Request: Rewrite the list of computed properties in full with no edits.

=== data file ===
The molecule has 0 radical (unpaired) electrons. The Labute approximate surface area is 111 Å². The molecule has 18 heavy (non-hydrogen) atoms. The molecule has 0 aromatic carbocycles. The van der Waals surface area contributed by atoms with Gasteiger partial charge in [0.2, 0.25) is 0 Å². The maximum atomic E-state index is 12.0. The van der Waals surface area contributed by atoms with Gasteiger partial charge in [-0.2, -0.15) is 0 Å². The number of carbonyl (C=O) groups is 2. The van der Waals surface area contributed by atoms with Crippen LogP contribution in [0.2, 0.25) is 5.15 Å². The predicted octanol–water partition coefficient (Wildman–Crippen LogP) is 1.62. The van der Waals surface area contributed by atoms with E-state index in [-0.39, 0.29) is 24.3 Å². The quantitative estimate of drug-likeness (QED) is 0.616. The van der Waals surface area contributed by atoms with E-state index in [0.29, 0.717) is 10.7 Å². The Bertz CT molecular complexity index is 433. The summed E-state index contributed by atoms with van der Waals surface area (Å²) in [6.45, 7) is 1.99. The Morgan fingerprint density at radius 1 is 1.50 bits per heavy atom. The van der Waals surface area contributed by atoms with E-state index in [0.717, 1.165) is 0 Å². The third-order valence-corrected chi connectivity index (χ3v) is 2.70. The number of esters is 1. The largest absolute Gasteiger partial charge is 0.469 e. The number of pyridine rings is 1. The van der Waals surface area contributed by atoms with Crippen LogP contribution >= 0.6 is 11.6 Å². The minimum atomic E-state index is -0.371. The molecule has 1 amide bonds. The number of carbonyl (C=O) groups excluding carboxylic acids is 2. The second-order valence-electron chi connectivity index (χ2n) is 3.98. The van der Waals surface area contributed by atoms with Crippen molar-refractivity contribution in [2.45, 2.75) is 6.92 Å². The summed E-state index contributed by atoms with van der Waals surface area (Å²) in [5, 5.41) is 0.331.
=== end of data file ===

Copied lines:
The molecule has 0 radical (unpaired) electrons. The Labute approximate surface area is 111 Å². The molecule has 18 heavy (non-hydrogen) atoms. The molecule has 0 aromatic carbocycles. The van der Waals surface area contributed by atoms with Gasteiger partial charge in [0.2, 0.25) is 0 Å². The maximum atomic E-state index is 12.0. The van der Waals surface area contributed by atoms with Gasteiger partial charge in [-0.2, -0.15) is 0 Å². The number of carbonyl (C=O) groups is 2. The van der Waals surface area contributed by atoms with Crippen LogP contribution in [0.2, 0.25) is 5.15 Å². The predicted octanol–water partition coefficient (Wildman–Crippen LogP) is 1.62. The van der Waals surface area contributed by atoms with E-state index in [-0.39, 0.29) is 24.3 Å². The quantitative estimate of drug-likeness (QED) is 0.616. The van der Waals surface area contributed by atoms with E-state index in [0.29, 0.717) is 10.7 Å². The Bertz CT molecular complexity index is 433. The summed E-state index contributed by atoms with van der Waals surface area (Å²) in [6.45, 7) is 1.99. The Morgan fingerprint density at radius 1 is 1.50 bits per heavy atom. The van der Waals surface area contributed by atoms with E-state index in [0.717, 1.165) is 0 Å². The third-order valence-corrected chi connectivity index (χ3v) is 2.70. The number of esters is 1. The largest absolute Gasteiger partial charge is 0.469 e. The number of pyridine rings is 1. The van der Waals surface area contributed by atoms with Crippen LogP contribution >= 0.6 is 11.6 Å². The minimum atomic E-state index is -0.371. The molecule has 1 amide bonds. The number of carbonyl (C=O) groups excluding carboxylic acids is 2. The second-order valence-electron chi connectivity index (χ2n) is 3.98. The van der Waals surface area contributed by atoms with Crippen molar-refractivity contribution in [2.45, 2.75) is 6.92 Å². The summed E-state index contributed by atoms with van der Waals surface area (Å²) in [5, 5.41) is 0.331.